Klinger: I must confess, Mendelsohn—like most Americans, Massive Attack’s Blue Lines completely passed me by in 1991, so this Counterbalance exercise has been my first real experience with an album that’s apparently had quite an impact. Mea culpa. Overall, I find this to be a very good album. Really, I have nothing against Blue Lines. That said, as I listen I can’t escape the feeling that I’m shopping at the Gap.
Mendelsohn: The Gap? You’re going to have to explain that one to me. Although if the Gap plays Massive Attack over the in-store speakers, I might have to work up the courage to go in there one day.
Klinger: I guess it’s those beats and the laid back vibe that just cause me to picture casually-yet-stylishly dressed young people folding shirts and asking me if need any help. Maybe it’s me.
Mendelsohn: Frankly, I am surprised by this album’s placement on the list. It seems to come out of left field. But again, as you mentioned before, that might have to do something with our nation of origin. If we were from the UK, it might make more sense. Personally, as a guy with a soft spot for electronic music, I’m overjoyed to see this type of album ranking so high in the canon. But compared to just about everything we’ve listened to so far, Blue Lines is borderline avant-garde. The pop and rock constructions that provided the foundation for this list suddenly give way to drum loops, strange sound samples, hip hop verses, and a decidedly laid-back vibe.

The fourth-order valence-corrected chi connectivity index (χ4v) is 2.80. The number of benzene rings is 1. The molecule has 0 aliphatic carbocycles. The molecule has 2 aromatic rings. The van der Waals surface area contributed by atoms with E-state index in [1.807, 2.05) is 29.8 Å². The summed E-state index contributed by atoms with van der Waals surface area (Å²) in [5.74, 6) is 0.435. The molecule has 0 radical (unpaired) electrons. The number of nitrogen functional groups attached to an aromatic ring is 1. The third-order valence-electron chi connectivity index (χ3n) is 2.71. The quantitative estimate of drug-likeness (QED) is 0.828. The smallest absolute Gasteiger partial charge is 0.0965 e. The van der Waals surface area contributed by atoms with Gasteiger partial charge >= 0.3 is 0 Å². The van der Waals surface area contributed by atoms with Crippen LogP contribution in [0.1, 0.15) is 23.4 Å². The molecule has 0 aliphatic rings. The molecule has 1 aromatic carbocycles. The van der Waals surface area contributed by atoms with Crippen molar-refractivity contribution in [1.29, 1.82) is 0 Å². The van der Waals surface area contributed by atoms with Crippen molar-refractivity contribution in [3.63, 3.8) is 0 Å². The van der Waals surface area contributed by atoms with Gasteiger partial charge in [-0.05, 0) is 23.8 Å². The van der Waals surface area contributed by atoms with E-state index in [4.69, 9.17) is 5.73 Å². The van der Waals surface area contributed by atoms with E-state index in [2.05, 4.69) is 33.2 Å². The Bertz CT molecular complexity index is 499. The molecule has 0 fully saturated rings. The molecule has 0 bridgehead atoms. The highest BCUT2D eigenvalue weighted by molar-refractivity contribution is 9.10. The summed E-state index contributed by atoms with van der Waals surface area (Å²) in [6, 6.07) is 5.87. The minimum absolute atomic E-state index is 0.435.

We may have to investigate the UK club scene in the early ‘90s in order to understand just why this album is so highly regarded.
Klinger: But given our lack of access to a Wayback Machine (and my irrational fear of men named Bez), I don’t think a direct investigation is warranted. So we’re best left to assess the merits of Blue Lines on its own terms. Since Blue Lines is closer to your wheelhouse, Mendelsohn, I’ll defer to your expertise.
Mendelsohn: I’m disappointed that we are still unable to squeeze a Wayback Machine out of the Counterbalance Budget committee. Stodgy little penny pinchers. How do they expect us to do our jobs without a time machine? Or a private plane? Or several kilos of coke and the strippers off of whom to snort said coke?
But I digress. Let’s look at the facts. Most of the albums we have talked, aside from just being plain good, fall into one (or more) of these categories:
+ They provided the foundation for a genre.
+ They showed an artist making a sea change to their sound or the sound of a genre.
+ They make a grand artistic statement (or they are a pile, depending on your point of view).
+ They effectively repurpose past music, transforming easily recognizable set pieces into something new, providing a link from the past to the present.
Massive Attack’s album fits neatly into three of the four categories. Blue Lines provided the foundation for the trip-hop genre and introduced the mainstream to downtempo electronica. Blue Lines transformed hip hop into trip-hop, providing a new way to look at hip hop, an already fractured genre that continues to splinter and experiment thanks in large part to the DJ culture Massive Attack had a hand in. Aside from hip hop, Massive Attack also repurposed reggae, taking dub, slowing it down and filtering it through their own lens.